Cyberstalking: How Miss Teen USA’s Privacy Was Invaded?

Crimes like harassment and stalking have been a problem in our society for decades. However, with the growth of the internet and its ever-increasing influence on our daily lives, it has become easier for perpetrators to carry out these atrocities.

This frequent and persistent unwanted contact from either strangers or people you know is highly undesirable. Though cyberstalking takes place online, the outcome to the victim is at best annoyance, discomfort and at worst severe mental trauma, distress or even suicide!

While cyberstalkers are often driven by extreme emotions of inadequacy, they can also be motivated by a grudge due to unreciprocated love or vengeance for being wronged. Whatever their motive, cyberstalkers want to control their victims, using means of indirect manipulation or direct intimidation.

Miss Teen USA Exposed: Computer Was Hacked for One Year!

One such example of cyberstalking took place back in April 2013, which was revealed four months later after the conclusion of the Miss Teen USA pageant. Cassidy Wolf should have been on top of the world after taking home the Miss Teen USA crown, but instead she decided to use her newfound fame to bring an awfully dark personal struggle to light.

What Happened Exactly?

Wolf, a native of California, realized that her Facebook account was attempted to be hacked by someone from a different state. Soon, she got the scare of her life after opening an email that included naked photos of herself taken secretly through her laptop’s webcam. The teen was blackmailed by the stalker who threatened to use the subsequent images unless she performed sexual acts online for him.

I wasn’t aware that somebody was watching me [on my webcam],”said Wolf, who became a cyberstalking victim before she would go on to win her national title. “The light [on the camera] didn’t even go on, so I had no idea.” The teen, however, didn’t give in to the threats and went to the authorities which led to a federal investigation of the case.

Who Was Responsible?

Though Wolf could not reveal details about what kind of photos were they, or what the stalker was trying to extort, she did mention they captured things people do “in the privacy of their own room,” when they don’t expect to be watched. The two year-operation included the arrest of Alex Yucel, a Swedish hacker and co-creator of Blackshades, a software used by hackers to control computers remotely.

It was also found that Wolf was watched for a whole year by her former classmate Jared Abrahams, who implanted the same malware on her laptop. He was jailed for hacking 100-150 women, but was released 18 months later after posting $50,000 bail and kept under house arrest on the condition that he refrains from using the internet.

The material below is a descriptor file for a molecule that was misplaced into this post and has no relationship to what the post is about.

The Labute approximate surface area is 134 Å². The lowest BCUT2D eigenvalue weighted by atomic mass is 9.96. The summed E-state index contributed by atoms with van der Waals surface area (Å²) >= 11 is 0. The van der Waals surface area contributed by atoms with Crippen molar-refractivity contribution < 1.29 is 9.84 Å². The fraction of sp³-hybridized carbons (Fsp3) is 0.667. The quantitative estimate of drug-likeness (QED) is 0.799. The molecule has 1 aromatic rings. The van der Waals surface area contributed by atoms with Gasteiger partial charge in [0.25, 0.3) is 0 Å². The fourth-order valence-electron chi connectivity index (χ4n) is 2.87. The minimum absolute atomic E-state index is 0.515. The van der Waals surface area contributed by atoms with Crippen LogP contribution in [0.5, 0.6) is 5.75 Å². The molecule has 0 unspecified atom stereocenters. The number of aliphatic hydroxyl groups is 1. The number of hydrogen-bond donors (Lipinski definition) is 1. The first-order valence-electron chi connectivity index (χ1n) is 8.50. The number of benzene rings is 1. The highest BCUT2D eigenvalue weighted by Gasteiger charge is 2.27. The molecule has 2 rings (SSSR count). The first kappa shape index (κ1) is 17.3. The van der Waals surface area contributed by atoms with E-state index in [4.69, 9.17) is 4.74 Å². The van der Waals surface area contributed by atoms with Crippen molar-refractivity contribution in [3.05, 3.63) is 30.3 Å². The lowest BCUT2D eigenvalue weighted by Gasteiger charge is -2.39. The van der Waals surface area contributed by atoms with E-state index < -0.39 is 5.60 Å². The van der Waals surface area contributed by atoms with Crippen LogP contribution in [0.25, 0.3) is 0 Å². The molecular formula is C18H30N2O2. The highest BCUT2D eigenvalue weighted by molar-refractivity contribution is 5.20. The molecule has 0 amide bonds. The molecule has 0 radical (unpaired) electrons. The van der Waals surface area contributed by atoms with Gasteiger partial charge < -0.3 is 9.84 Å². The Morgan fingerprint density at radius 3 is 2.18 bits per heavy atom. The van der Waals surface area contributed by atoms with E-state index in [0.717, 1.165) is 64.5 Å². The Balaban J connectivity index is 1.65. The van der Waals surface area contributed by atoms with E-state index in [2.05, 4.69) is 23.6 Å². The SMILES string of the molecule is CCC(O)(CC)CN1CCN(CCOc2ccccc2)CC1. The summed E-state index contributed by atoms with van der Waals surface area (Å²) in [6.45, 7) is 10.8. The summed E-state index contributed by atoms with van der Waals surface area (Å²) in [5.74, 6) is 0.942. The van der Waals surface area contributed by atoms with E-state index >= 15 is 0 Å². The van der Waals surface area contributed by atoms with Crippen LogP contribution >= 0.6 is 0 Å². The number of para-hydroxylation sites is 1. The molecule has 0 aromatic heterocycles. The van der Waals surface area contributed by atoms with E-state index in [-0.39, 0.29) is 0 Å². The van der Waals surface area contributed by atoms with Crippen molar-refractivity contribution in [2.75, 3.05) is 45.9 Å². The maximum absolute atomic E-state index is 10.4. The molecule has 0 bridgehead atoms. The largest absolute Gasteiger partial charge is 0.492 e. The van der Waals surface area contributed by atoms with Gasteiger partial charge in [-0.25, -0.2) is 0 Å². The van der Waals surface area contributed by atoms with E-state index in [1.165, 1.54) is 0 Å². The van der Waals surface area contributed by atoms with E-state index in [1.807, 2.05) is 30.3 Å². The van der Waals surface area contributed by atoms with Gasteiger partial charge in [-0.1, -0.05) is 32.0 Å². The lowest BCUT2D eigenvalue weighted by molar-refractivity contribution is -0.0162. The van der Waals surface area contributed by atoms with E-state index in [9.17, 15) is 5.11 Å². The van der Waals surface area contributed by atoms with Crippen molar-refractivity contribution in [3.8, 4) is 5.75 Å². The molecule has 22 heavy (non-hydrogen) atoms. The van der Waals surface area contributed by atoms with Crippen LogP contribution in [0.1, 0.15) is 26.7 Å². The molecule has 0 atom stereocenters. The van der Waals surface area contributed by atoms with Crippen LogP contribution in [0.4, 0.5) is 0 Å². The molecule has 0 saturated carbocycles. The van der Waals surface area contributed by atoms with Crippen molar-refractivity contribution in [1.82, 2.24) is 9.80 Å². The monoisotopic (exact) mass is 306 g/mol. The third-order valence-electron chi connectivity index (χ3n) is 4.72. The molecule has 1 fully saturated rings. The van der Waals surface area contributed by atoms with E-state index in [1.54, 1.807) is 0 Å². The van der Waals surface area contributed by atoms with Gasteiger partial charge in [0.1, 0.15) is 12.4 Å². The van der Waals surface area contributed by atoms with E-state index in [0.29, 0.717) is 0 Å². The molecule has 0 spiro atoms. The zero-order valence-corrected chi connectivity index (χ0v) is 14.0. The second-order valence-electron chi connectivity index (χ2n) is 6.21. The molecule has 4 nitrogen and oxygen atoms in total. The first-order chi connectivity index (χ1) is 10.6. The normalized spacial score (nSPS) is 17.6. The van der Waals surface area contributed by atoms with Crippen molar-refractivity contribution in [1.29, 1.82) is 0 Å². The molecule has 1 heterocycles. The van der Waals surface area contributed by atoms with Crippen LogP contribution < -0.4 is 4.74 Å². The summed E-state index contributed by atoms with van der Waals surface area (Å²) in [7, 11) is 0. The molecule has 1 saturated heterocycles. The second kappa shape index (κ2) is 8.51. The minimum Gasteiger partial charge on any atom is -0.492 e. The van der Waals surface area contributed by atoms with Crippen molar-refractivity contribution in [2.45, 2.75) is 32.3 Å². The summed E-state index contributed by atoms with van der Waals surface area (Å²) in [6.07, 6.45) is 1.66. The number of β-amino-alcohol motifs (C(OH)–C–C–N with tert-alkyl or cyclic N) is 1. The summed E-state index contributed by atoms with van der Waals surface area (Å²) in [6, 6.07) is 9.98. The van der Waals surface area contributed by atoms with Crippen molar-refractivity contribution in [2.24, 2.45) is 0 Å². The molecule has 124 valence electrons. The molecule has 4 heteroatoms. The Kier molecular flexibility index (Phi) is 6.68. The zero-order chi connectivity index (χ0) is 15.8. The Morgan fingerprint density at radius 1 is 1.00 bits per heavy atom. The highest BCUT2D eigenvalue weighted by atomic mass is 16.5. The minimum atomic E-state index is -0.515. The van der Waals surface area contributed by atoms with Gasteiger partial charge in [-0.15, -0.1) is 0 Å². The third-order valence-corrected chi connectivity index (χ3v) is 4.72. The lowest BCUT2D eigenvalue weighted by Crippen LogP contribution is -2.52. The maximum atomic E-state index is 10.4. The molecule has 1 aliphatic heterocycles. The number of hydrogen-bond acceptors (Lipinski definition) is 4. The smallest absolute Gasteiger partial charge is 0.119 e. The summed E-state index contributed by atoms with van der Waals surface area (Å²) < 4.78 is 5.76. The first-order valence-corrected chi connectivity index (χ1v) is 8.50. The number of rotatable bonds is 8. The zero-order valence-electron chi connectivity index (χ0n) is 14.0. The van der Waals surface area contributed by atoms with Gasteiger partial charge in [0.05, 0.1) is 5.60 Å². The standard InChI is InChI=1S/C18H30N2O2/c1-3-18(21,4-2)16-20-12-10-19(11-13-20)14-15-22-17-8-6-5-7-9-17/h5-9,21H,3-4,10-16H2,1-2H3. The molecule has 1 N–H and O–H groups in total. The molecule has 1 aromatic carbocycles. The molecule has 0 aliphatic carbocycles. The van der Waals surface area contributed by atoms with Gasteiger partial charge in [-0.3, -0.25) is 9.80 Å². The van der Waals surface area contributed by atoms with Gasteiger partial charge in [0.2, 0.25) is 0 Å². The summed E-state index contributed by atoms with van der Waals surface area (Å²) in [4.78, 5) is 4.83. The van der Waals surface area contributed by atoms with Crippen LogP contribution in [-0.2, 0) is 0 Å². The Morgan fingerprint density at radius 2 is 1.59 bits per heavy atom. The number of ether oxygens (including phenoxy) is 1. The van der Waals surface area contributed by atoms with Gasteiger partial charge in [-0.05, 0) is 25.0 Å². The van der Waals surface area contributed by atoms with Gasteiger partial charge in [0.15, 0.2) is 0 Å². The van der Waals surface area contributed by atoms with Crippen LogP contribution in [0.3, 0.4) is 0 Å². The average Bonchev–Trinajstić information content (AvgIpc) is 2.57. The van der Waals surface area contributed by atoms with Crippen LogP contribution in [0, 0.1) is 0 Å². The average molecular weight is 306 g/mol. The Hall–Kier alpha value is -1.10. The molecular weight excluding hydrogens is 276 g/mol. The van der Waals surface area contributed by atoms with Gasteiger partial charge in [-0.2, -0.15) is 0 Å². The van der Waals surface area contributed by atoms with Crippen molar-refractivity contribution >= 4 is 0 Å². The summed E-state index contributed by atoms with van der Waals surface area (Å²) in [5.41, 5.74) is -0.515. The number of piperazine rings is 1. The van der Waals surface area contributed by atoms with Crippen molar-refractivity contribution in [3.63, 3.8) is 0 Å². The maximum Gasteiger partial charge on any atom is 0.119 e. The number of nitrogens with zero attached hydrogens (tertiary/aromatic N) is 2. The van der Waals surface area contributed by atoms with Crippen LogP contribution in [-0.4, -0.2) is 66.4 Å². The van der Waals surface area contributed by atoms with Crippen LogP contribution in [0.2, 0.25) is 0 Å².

The Impact?

It was traumatizing,” she said. “It’s your bedroom. That’s your most private, intimate space and that’s where you should feel the safest.” Although she never had any interactions with Abrahams, Wolf said that she knew of him and his name as she saw him in the high school’s hallways. She was relieved to find who the person is, but had mixed emotions about Abraham’s arrest and felt badly for him.

After all, it was someone from her high school – who would have ever thought of that? Wolf said, “He is young, my age, and I just think it’s sad that he chose to do this and has now put himself in this big dilemma. I don’t think he realized the consequences [to the things] that he’s done. He terrorized me and many other girls for so long.” – Via Daily Mail.

How to Protect Yourself against Cyberstalking?

If the thought of cyberstalking frightens you, well, it should! That discomfort is a constant reminder of why it’s extremely important to be alert and cautious on the internet. Also, it’s just as important to be vigilant offline too. For example, the smartphone that you rely so heavily on can easily be manipulated with technology.

Stop Cyberstalking

You can have lots of blocks and barriers on the phone, but most of the attacks we see today are happening through social engineering,” says Nadav Peleg, a cyber-security expert. ”So you don’t actually have to physically have the phone, all you need to do is trick people in order to accept either a malicious app, an email attachment or SMS in order to install a malicious profile that can take over your phone.”

While awareness is the first step in the right direction, taking action is another. Here are a few tips that can protect you against cyberstalking:

  1. Regularly change passwords for your all accounts, including e-mails, social media, laptops and cell phones and keep them safe.
  2. Review all your security and privacy settings from time to time.
  3. Ensure your mobile devices and computer have updated anti-spyware and anti-virus installed and turned on.
  4. Don’t send or receive private information when you use public Wi-Fi.
  5. Review what financial and personal information about you exists online and keep it to a minimum.
  6. Be suspicious of any texts, emails or telephone calls asking you for your identifying information.
  7. Never make the mistake of revealing your home address.
  8. Have your computer or mobile device checked by a professional if you think you are being targeted.

Final Word

Cyberstalking cases like Wolf’s should serve as a reminder about the dangers of cyberstalking and the disastrous effects they can have on an individual. While it may seem backwards that not a lot can be done to protect yourself from cyberstalking, one thing is for certain: lawmakers in the US need to understand the urgency of this growing problem and pick up the pace if we are ever to fight cyberstalking with legislative tools.

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